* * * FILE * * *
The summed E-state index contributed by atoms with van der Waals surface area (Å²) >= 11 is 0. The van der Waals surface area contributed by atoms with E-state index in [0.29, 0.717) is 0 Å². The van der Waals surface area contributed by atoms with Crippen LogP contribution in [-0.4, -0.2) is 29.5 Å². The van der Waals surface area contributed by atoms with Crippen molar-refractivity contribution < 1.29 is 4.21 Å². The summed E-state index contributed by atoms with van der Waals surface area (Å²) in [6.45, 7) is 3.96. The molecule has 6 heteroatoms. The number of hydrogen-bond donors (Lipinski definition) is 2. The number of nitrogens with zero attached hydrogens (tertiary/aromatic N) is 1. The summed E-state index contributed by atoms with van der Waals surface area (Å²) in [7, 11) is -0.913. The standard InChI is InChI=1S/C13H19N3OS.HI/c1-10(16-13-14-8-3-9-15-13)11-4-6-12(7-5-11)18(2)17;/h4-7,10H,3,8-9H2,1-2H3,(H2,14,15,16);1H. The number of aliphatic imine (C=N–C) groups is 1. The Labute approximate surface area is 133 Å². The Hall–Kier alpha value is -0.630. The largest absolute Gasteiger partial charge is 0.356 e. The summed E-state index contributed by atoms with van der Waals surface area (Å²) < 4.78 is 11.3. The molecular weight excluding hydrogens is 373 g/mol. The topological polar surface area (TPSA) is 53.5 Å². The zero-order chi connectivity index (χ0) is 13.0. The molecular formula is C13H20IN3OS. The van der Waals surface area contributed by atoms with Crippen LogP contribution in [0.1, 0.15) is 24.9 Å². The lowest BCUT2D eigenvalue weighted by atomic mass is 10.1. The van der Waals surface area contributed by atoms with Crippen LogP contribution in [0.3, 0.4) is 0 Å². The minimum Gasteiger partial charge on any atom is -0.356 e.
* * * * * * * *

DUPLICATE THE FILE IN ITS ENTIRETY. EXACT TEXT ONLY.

The summed E-state index contributed by atoms with van der Waals surface area (Å²) >= 11 is 0. The van der Waals surface area contributed by atoms with E-state index in [0.29, 0.717) is 0 Å². The van der Waals surface area contributed by atoms with Crippen LogP contribution in [-0.4, -0.2) is 29.5 Å². The van der Waals surface area contributed by atoms with Crippen molar-refractivity contribution < 1.29 is 4.21 Å². The summed E-state index contributed by atoms with van der Waals surface area (Å²) in [6.45, 7) is 3.96. The molecule has 6 heteroatoms. The number of hydrogen-bond donors (Lipinski definition) is 2. The number of nitrogens with zero attached hydrogens (tertiary/aromatic N) is 1. The summed E-state index contributed by atoms with van der Waals surface area (Å²) in [7, 11) is -0.913. The standard InChI is InChI=1S/C13H19N3OS.HI/c1-10(16-13-14-8-3-9-15-13)11-4-6-12(7-5-11)18(2)17;/h4-7,10H,3,8-9H2,1-2H3,(H2,14,15,16);1H. The number of aliphatic imine (C=N–C) groups is 1. The Labute approximate surface area is 133 Å². The Hall–Kier alpha value is -0.630. The largest absolute Gasteiger partial charge is 0.356 e. The summed E-state index contributed by atoms with van der Waals surface area (Å²) < 4.78 is 11.3. The molecular weight excluding hydrogens is 373 g/mol. The topological polar surface area (TPSA) is 53.5 Å². The zero-order chi connectivity index (χ0) is 13.0. The molecular formula is C13H20IN3OS. The van der Waals surface area contributed by atoms with Crippen LogP contribution in [0.1, 0.15) is 24.9 Å². The lowest BCUT2D eigenvalue weighted by atomic mass is 10.1. The van der Waals surface area contributed by atoms with Crippen LogP contribution in [0.3, 0.4) is 0 Å². The minimum Gasteiger partial charge on any atom is -0.356 e.